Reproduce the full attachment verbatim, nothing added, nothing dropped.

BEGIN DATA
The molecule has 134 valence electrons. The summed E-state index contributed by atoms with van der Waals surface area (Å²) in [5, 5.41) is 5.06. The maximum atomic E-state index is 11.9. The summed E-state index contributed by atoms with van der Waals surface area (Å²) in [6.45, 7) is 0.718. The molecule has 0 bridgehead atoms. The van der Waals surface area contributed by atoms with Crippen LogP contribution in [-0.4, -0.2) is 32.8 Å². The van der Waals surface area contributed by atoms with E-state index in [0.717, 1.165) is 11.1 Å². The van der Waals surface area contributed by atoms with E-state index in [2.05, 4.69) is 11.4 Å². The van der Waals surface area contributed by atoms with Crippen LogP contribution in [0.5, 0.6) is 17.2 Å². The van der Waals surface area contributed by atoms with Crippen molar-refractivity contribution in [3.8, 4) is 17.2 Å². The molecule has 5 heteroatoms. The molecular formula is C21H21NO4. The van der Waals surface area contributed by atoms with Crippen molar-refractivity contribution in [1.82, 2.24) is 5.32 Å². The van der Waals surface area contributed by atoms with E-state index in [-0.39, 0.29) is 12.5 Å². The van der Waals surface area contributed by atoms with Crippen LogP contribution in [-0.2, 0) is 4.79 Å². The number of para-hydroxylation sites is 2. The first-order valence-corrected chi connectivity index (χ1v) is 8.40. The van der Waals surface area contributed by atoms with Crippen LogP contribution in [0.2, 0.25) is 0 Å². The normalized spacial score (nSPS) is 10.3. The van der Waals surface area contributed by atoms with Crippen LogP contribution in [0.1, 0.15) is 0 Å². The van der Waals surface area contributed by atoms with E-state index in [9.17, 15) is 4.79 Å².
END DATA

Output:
The molecule has 134 valence electrons. The summed E-state index contributed by atoms with van der Waals surface area (Å²) in [5, 5.41) is 5.06. The maximum atomic E-state index is 11.9. The summed E-state index contributed by atoms with van der Waals surface area (Å²) in [6.45, 7) is 0.718. The molecule has 0 bridgehead atoms. The van der Waals surface area contributed by atoms with Crippen LogP contribution in [-0.4, -0.2) is 32.8 Å². The van der Waals surface area contributed by atoms with E-state index in [0.717, 1.165) is 11.1 Å². The van der Waals surface area contributed by atoms with E-state index in [2.05, 4.69) is 11.4 Å². The van der Waals surface area contributed by atoms with Crippen LogP contribution in [0.5, 0.6) is 17.2 Å². The van der Waals surface area contributed by atoms with Crippen molar-refractivity contribution in [3.8, 4) is 17.2 Å². The molecule has 5 heteroatoms. The molecular formula is C21H21NO4. The van der Waals surface area contributed by atoms with Crippen molar-refractivity contribution in [1.82, 2.24) is 5.32 Å². The van der Waals surface area contributed by atoms with E-state index in [-0.39, 0.29) is 12.5 Å². The van der Waals surface area contributed by atoms with Crippen LogP contribution in [-0.2, 0) is 4.79 Å². The number of para-hydroxylation sites is 2. The first-order valence-corrected chi connectivity index (χ1v) is 8.40. The van der Waals surface area contributed by atoms with Crippen LogP contribution in [0.2, 0.25) is 0 Å². The normalized spacial score (nSPS) is 10.3. The van der Waals surface area contributed by atoms with Crippen LogP contribution in [0.1, 0.15) is 0 Å². The van der Waals surface area contributed by atoms with E-state index in [9.17, 15) is 4.79 Å².